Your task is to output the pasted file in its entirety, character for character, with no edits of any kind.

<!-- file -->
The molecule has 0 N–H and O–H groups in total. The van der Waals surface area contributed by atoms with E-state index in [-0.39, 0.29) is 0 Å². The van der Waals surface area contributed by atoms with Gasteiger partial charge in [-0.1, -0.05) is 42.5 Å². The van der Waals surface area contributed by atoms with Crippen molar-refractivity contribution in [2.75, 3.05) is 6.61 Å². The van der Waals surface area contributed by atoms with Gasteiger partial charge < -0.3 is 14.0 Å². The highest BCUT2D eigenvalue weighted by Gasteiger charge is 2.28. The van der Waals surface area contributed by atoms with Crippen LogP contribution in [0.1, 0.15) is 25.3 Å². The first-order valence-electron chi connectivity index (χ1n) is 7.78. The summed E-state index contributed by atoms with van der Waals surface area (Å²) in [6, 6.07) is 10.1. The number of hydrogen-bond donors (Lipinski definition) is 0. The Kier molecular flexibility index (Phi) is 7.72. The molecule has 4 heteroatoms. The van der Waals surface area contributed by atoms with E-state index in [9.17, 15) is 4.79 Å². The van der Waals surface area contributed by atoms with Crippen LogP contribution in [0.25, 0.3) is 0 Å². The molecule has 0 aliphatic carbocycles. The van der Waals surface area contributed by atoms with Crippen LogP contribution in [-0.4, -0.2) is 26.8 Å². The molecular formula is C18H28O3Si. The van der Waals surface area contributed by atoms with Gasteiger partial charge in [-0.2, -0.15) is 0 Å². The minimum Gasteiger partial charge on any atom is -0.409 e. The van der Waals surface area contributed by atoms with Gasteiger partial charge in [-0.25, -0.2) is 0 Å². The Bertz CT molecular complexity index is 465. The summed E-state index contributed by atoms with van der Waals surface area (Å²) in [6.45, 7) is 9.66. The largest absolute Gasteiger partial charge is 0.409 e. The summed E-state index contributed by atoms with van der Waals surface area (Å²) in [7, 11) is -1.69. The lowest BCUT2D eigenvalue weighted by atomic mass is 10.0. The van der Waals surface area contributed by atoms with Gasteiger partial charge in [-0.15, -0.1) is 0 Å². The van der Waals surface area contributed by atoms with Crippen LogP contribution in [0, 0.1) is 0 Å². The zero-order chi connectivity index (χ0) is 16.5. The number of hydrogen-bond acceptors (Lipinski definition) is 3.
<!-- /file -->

The molecule has 0 N–H and O–H groups in total. The van der Waals surface area contributed by atoms with E-state index in [-0.39, 0.29) is 0 Å². The van der Waals surface area contributed by atoms with Gasteiger partial charge in [-0.1, -0.05) is 42.5 Å². The van der Waals surface area contributed by atoms with Crippen molar-refractivity contribution in [2.75, 3.05) is 6.61 Å². The van der Waals surface area contributed by atoms with Gasteiger partial charge < -0.3 is 14.0 Å². The highest BCUT2D eigenvalue weighted by Gasteiger charge is 2.28. The van der Waals surface area contributed by atoms with Crippen LogP contribution in [0.1, 0.15) is 25.3 Å². The first-order valence-electron chi connectivity index (χ1n) is 7.78. The summed E-state index contributed by atoms with van der Waals surface area (Å²) in [6, 6.07) is 10.1. The number of hydrogen-bond donors (Lipinski definition) is 0. The Kier molecular flexibility index (Phi) is 7.72. The molecule has 4 heteroatoms. The van der Waals surface area contributed by atoms with E-state index in [9.17, 15) is 4.79 Å². The van der Waals surface area contributed by atoms with Crippen LogP contribution in [0.25, 0.3) is 0 Å². The molecule has 0 aliphatic carbocycles. The van der Waals surface area contributed by atoms with Crippen LogP contribution in [-0.4, -0.2) is 26.8 Å². The molecular formula is C18H28O3Si. The van der Waals surface area contributed by atoms with Gasteiger partial charge in [-0.2, -0.15) is 0 Å². The minimum Gasteiger partial charge on any atom is -0.409 e. The van der Waals surface area contributed by atoms with Gasteiger partial charge in [-0.25, -0.2) is 0 Å². The Bertz CT molecular complexity index is 465. The summed E-state index contributed by atoms with van der Waals surface area (Å²) in [6.45, 7) is 9.66. The largest absolute Gasteiger partial charge is 0.409 e. The summed E-state index contributed by atoms with van der Waals surface area (Å²) in [7, 11) is -1.69. The lowest BCUT2D eigenvalue weighted by atomic mass is 10.0. The van der Waals surface area contributed by atoms with Gasteiger partial charge in [-0.15, -0.1) is 0 Å². The van der Waals surface area contributed by atoms with Crippen LogP contribution in [0, 0.1) is 0 Å². The zero-order chi connectivity index (χ0) is 16.5. The number of hydrogen-bond acceptors (Lipinski definition) is 3.